I really don’t have too many words to describe this book. And they wouldn’t do it justice anyway. It is extraordinary, how Hisham is able to write about such heartache in such a beautiful way. But I guess it is just a perfect example of capturing life as it is, with all the good and bad. Never truly getting over a loss, but finding joy in the little things. Searching for one’s place in this world and the things that happen on the way there.
A book to make you appreciate life. Especially when you happen to live in a place and time with no war or terrorism.
“My father is both dead and alive. I do not have a grammar for him. He is in the past, present and future. Even if I had held his hand, and felt it slacken, as he exhaled his last breath, I would still, I believe, every time I refer to him, pause to search for the right tense. I suspect many men who have buried their fathers feel the same. I am no different. I live, as we all live, in the aftermath.”Hisham Matar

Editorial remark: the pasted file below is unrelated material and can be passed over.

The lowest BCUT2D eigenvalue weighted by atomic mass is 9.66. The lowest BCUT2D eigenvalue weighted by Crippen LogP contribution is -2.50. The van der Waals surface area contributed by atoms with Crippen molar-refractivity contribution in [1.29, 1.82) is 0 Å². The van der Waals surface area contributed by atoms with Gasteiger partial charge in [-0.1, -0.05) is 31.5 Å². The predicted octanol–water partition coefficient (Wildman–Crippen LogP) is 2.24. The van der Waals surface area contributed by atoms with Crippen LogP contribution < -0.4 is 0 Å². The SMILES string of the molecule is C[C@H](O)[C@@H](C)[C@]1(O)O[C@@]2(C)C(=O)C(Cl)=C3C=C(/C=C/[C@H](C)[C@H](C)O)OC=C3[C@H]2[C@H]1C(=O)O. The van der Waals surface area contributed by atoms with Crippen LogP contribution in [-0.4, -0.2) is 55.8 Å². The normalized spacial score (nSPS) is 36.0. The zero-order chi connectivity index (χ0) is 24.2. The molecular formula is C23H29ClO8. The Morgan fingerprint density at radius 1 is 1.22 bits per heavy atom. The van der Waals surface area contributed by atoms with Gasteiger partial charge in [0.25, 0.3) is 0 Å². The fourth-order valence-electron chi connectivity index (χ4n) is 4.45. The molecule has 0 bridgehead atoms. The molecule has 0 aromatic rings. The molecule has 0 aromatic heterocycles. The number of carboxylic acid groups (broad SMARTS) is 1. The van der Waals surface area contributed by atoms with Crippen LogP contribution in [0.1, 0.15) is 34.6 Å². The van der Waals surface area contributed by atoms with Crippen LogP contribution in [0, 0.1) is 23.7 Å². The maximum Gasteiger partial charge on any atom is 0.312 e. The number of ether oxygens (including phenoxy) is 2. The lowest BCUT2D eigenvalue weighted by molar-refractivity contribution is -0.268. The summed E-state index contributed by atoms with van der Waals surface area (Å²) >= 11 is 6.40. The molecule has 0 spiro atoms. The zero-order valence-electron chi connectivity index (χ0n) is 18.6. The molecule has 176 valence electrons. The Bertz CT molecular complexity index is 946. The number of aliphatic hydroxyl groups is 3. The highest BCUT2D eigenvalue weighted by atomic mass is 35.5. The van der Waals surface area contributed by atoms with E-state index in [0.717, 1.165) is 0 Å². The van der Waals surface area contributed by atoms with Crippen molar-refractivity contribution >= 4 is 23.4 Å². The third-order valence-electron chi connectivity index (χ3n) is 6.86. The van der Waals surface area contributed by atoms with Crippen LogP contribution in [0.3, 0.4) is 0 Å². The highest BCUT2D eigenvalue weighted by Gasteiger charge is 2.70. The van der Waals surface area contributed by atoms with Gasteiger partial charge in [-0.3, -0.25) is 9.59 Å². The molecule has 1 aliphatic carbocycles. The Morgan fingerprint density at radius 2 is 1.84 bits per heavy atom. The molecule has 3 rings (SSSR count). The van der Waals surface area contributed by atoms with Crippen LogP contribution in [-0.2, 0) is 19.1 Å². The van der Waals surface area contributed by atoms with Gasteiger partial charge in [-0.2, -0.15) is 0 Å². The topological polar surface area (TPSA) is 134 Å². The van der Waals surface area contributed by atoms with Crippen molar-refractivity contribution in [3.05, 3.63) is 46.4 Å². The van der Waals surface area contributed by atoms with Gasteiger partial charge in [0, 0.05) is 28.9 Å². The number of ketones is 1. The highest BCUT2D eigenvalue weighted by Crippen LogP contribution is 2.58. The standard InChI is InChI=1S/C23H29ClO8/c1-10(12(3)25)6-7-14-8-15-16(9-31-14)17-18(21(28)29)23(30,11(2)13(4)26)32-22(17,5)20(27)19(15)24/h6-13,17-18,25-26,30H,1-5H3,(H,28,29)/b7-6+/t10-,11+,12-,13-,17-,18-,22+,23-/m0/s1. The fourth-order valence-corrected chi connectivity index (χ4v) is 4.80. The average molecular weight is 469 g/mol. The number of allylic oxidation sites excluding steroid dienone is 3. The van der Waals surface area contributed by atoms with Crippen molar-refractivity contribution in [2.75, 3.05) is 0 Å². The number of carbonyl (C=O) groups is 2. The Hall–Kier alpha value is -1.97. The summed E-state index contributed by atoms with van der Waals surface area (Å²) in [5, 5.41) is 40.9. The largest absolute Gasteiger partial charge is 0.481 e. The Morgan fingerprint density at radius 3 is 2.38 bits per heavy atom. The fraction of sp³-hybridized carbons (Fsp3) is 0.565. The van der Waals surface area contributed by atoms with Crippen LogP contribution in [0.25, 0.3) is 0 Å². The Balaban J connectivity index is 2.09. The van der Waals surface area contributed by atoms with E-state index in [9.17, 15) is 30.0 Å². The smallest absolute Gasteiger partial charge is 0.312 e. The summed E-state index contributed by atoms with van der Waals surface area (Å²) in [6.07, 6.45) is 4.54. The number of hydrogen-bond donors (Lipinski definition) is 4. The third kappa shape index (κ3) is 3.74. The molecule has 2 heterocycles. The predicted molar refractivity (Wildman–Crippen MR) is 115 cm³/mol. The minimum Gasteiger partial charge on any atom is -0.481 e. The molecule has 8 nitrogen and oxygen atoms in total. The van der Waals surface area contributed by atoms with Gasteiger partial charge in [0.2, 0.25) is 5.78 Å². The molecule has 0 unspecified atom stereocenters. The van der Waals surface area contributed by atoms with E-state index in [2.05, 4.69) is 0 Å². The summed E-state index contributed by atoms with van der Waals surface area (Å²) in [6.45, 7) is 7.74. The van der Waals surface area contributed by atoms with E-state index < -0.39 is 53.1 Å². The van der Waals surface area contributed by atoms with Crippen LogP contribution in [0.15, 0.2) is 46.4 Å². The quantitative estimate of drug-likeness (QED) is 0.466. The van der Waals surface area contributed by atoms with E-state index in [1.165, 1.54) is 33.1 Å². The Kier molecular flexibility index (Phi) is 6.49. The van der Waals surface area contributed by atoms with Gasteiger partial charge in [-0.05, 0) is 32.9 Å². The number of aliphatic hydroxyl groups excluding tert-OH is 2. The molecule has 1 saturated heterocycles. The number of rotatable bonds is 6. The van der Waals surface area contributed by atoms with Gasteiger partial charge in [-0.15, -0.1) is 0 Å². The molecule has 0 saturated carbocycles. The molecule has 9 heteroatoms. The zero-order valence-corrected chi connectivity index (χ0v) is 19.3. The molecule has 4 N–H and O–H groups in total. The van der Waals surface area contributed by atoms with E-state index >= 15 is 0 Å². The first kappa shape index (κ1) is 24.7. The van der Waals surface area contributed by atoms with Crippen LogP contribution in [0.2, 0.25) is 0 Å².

Because of some lucky second-hand finds, a few years back, I had a year that turned to one of reading about a lot of faraway countries (often war-torn) and the families living in them.
Burnt Shadows by Kamila Shamsie is about the aftermath of the nuclear strike in Nagasaki and life in Pakistan and Afghanistan.
Purple Hibiscus by Chimamanda Ngozi Adichie is about life in Nigeria during a military coup. With the added authoritarian father.
The God of Small Things by Arundhati Roy tells about the troubled life of a family in India.
We Need New Names by Violet Bulawayo is about survival in a shanty town in Zimbabwe and how being one of the thousands trying to find a better life in the US is a different kind of tragic experience.
A great thank you to all these wonderful authors for giving me a glimpse into their world.